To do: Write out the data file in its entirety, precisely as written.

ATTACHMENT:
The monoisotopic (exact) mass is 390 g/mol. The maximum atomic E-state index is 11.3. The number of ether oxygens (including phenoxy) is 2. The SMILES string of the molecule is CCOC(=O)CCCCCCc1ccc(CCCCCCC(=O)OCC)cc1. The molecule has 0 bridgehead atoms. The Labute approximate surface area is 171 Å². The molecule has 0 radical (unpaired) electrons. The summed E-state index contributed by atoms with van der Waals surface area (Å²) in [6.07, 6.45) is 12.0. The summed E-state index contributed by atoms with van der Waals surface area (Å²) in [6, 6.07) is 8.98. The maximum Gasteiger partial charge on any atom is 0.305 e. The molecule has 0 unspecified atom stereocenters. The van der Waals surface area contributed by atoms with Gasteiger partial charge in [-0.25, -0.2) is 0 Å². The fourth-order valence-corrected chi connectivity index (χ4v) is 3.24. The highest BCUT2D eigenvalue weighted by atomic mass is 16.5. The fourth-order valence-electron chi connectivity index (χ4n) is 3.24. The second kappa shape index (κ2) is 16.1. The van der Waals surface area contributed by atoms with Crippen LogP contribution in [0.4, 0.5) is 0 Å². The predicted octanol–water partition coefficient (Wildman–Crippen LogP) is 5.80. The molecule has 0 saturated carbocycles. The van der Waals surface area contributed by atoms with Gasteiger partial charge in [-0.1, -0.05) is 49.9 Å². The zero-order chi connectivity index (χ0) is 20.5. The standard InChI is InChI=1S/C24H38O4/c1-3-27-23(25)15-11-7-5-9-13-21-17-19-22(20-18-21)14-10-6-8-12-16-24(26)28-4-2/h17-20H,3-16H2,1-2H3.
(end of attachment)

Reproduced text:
The monoisotopic (exact) mass is 390 g/mol. The maximum atomic E-state index is 11.3. The number of ether oxygens (including phenoxy) is 2. The SMILES string of the molecule is CCOC(=O)CCCCCCc1ccc(CCCCCCC(=O)OCC)cc1. The molecule has 0 bridgehead atoms. The Labute approximate surface area is 171 Å². The molecule has 0 radical (unpaired) electrons. The summed E-state index contributed by atoms with van der Waals surface area (Å²) in [6.07, 6.45) is 12.0. The summed E-state index contributed by atoms with van der Waals surface area (Å²) in [6, 6.07) is 8.98. The maximum Gasteiger partial charge on any atom is 0.305 e. The molecule has 0 unspecified atom stereocenters. The van der Waals surface area contributed by atoms with Gasteiger partial charge in [-0.25, -0.2) is 0 Å². The fourth-order valence-corrected chi connectivity index (χ4v) is 3.24. The highest BCUT2D eigenvalue weighted by atomic mass is 16.5. The fourth-order valence-electron chi connectivity index (χ4n) is 3.24. The second kappa shape index (κ2) is 16.1. The van der Waals surface area contributed by atoms with Crippen LogP contribution in [0.4, 0.5) is 0 Å². The predicted octanol–water partition coefficient (Wildman–Crippen LogP) is 5.80. The molecule has 0 saturated carbocycles. The van der Waals surface area contributed by atoms with Gasteiger partial charge in [-0.1, -0.05) is 49.9 Å². The zero-order chi connectivity index (χ0) is 20.5. The standard InChI is InChI=1S/C24H38O4/c1-3-27-23(25)15-11-7-5-9-13-21-17-19-22(20-18-21)14-10-6-8-12-16-24(26)28-4-2/h17-20H,3-16H2,1-2H3.